“The Boomer” is a column written for adults nearing retirement age and those already in their “golden years.” It will also promote reader interaction by posting e-mail responses and answering reader questions. E-mail your questions or topic ideas to thefoxboomer@gmail.com.

Well my friends, last week I began what most likely will be the most rewarding chapter of my baby boomer years: I became a grandfather to a beautiful, healthy baby boy.

As I closely held my fuzzy-haired grandson for the first time, I knew that nothing would ever be the same again. I envisioned teaching this little boy how to fish, ride his first tricycle, and catch a baseball. But most important to me was building a strong lifelong relationship with my grandson.

I spoke with William A. Kelly, president of Kelly Financial Services in Braintree, Mass., and author of Senior Safe Money Strategies that has a chapter dedicated to tips for becoming a great grandparent. Based on his book, here is what Bill had to say:

Boomer: How does the bond between grandparent and grandchild differ from parent and child?

Kelly: Psychologists have noted that the bond between a grandparent and grandchild is a pure, emotionally-uncomplicated form of love. Often this love is freer and more playful than the love parents feel for their children. Grandparents report that their role affords them the pride and pleasure of raising a child, without the burdens and worries that often weigh on parents.

For children, grandparents provide an emotional safety net. Children who grow up enjoying a strong relationship with their grandparents report feeling more emotionally secure than children who lack this bond. And these children demonstrate healthier attitudes toward older people, whom they've learned to love and respect firsthand.

Teenagers and young adults often say their one-on-one relationships with their grandparents helped shape them in significant ways. Grandparents can foster a sense of self-esteem for grandkid0s, and given them an identity within the extended family and a place in history.

Boomer: How can grandparents make the most of the time they spend with grandchildren?

Kelly: Keep activities with grandchildren simple. You don't need to plan elaborate entertainment spectaculars; the time you spend with your grandchild is enough.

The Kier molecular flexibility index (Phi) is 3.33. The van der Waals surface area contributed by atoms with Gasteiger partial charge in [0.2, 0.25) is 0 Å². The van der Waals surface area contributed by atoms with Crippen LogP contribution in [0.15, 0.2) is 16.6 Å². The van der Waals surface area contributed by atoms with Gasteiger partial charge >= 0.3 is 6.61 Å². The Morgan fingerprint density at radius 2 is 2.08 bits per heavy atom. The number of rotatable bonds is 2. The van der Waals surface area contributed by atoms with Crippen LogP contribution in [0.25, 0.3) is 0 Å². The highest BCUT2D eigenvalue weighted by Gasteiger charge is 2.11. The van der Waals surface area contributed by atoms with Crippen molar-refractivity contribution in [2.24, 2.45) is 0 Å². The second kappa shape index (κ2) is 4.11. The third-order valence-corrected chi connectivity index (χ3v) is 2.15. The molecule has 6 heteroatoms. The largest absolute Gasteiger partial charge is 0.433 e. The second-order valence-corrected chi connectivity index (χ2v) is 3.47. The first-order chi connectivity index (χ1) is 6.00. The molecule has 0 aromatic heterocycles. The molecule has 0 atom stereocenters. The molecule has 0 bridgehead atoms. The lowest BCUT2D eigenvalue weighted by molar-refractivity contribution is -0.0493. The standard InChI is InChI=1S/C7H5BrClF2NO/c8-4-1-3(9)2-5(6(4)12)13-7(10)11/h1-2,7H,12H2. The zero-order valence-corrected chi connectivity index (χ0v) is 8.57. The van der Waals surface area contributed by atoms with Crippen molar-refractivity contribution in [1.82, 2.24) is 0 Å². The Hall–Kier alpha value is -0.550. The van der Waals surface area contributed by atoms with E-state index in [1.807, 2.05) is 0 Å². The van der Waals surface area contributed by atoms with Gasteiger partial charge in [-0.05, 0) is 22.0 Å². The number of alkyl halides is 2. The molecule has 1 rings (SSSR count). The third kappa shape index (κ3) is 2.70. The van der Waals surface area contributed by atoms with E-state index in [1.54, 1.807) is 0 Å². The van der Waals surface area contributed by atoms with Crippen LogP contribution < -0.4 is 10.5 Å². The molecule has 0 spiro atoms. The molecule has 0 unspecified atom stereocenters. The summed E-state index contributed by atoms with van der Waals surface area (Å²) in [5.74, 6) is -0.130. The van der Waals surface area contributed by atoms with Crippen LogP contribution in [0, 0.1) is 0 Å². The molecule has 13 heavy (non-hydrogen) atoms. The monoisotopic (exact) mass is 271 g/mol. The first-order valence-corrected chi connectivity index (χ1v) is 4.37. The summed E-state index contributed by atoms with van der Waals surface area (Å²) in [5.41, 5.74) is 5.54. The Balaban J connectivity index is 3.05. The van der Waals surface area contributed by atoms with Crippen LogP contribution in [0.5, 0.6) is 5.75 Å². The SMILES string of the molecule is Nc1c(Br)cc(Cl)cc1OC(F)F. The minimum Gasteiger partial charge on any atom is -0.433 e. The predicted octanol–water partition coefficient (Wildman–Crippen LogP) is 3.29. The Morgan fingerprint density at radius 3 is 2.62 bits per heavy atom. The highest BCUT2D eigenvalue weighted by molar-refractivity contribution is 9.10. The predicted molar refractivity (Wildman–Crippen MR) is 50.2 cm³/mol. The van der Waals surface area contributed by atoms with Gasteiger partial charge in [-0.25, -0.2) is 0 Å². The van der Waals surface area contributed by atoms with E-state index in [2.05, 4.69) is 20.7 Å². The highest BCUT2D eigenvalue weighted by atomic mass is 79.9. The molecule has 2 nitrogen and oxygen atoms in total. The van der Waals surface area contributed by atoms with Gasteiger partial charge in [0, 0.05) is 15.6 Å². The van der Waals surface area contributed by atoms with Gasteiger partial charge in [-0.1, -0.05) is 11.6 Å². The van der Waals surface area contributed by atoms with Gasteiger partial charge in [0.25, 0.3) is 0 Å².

Here are some tips for making the most of your time with your grandchild:

-Spend one-on-one time with each grandchild. Family gatherings can be hectic, so it’s important to make a date to spend time with each of your grandchildren individually.

-Find a hobby to share. Choose a common interest with a grandchild and make it your own. Hobbies like collecting postcards or stamps, reading and taking long walks are often enjoyed by both parties.

-Travel together. Grandparents often have time to travel. If you have the resources, it can be fun and memorable to plan a trip with your grandchild.

-Lend your grandchild an inexpensive camera and encourage him or her to photograph your times together. You can both cherish the photos when you're apart.

Creating memories and bonding with grandkids doesn’t require a lot of time and money, you can even make a simple chore like a trip to the grocery store into an adventure. For instance, you might talk about where the products on the shelves are primarily eaten. Explain that tortillas are common in Mexico, spaghetti is a favorite in Italy and Gouda cheese comes from Amsterdam. When you get home, you can locate these countries on a map together.

Boomer: What is the best way to communicate with a grandchild?

Kelly: The time parents and children spend together is often hectic. As a grandparent, the time you spend with your grandchild can be a chance to slow down and focus on each other. Take the time to ask questions about his/her life and share information about your life. Include stories about your life and childhood, and share stories about the child's parent growing up. Above all, communicate your love for him/her.

Here are some ideas for communicating with your grandchild:

-Accept your grandchild's feelings. Often, parents and grandparents try to smooth over painful emotions by saying "That's nothing! You'll forget about it tomorrow." Take your grandchild's feelings seriously, even if you strongly suspect they'll be short lived. Take your grandchild's concerns seriously. Listen carefully to what your grandchild is saying and then respond to his/her questions or concerns.